And they may never know that it’s unique, special, or rare in this day and age. I kind of hope they won’t figure that out, but instead that they’ll just grow up knowing that food takes time, respect, patience, and work; and then when they are grown that they will treat food the same way–or at least marry a woman who does!
This is why I spend afternoons over a boiling water canning bath, or running pans of fresh blueberries down to the basement freezer, then back up into bags hours later, over, and over, and over. Because I want us to give food the work it deserves.
And because come those dreary, bitter cold winter months, I want to cuddle up with my three men in front of our fire place with a warm blueberry crisp, made with berries grown from a farmer in our community. And when friends come over I want to sit and chat over glasses of red wine and a plate of artisan cheese, crackers, sausage, and pickled beans that we grew and preserved ourselves.
These are the things that cultivate fellowship. These are the things that create a culture in a home. That is something worth investing my time and energy into.
Make a Plan
Do a little research and understand what ingredients come into season at what times in your region. Don’t miss out on pickling asparagus or making strawberry jam because you didn’t realize how short their seasons are!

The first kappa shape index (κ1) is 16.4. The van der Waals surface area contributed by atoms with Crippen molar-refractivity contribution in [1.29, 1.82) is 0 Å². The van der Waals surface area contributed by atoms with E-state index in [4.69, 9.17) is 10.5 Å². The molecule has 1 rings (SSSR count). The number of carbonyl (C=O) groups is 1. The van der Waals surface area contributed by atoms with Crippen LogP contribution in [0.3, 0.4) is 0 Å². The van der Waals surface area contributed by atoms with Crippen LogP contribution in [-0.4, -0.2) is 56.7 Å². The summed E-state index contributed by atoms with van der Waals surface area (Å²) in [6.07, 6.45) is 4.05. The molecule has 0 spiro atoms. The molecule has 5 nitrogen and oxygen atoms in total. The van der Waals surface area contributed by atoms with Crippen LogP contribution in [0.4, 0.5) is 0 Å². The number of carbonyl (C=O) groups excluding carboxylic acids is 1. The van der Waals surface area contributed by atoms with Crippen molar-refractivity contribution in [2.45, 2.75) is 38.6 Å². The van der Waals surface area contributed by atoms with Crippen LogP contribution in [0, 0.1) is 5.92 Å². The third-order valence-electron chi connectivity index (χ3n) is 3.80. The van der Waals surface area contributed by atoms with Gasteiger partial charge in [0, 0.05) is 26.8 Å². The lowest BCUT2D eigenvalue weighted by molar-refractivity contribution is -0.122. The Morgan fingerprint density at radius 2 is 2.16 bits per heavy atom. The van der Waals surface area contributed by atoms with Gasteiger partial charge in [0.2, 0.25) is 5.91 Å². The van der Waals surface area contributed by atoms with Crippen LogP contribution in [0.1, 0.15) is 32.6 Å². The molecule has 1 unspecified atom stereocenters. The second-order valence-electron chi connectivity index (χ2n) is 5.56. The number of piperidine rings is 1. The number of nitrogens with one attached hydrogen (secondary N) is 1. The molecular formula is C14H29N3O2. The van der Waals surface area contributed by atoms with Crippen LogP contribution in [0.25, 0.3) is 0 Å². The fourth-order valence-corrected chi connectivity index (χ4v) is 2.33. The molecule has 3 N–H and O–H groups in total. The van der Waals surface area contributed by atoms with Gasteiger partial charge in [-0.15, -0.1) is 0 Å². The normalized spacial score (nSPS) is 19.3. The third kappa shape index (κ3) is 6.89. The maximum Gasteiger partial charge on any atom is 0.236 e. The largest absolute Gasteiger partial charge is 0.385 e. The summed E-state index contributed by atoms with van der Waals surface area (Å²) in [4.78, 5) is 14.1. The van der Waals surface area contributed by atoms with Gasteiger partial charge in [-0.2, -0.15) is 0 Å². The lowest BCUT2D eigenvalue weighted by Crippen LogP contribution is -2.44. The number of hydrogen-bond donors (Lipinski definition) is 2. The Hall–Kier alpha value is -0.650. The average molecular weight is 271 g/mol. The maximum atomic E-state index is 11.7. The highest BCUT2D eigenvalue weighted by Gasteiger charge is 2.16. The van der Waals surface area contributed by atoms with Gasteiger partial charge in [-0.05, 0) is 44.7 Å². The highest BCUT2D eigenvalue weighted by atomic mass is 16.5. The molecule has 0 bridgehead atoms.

Have the time and money set aside to purchase all the ingredients and any equipment you may need to accomplish all of your preservation projects.
Budgeting for Preservation
It doesn’t take a production kitchen to preserve summer’s harvest, but you may need some basic equipment. Whether a large pot and some mason jars for pickling, a pressure-canner, a dehydrator, or simply some freezer bags for preserving berries, you should expect to spend a little bit of money up front. Anticipate your expenses by planning ahead for what you want to preserve, how you want to preserve it, and the equipment necessary to do so.
If you are not growing the food yourself, you will also have to budget for purchasing ingredients.
This is our first year preserving food from our very own garden, but some ingredients, like blueberries, we are not growing, and must find other sources for. On Monday I will share how we came about a wonderful deal on local blueberries, but for now just keep a few things in mind:
Stay tuned on Monday when I will share how to freeze berries in bulk! As well as how to buy in bulk at the Farmers’ Market, and a recipe for Healthy Sugar-Free Grain-Free Blueberry Breakfast Crisp!}
Raising kids stirs something deep in our souls — an innate knowing that our time is finite. Taking my kids outside in creation, I’m discovering how to stretch our time and pack it to the brim with meaning. God’s creativity provides the riches of resources for teaching the next generation who He is and how He loves us. Join our adventure and discover inspiration and resources for refusing rush, creating habits of rest, living intentionally, and making the most of this beautiful life!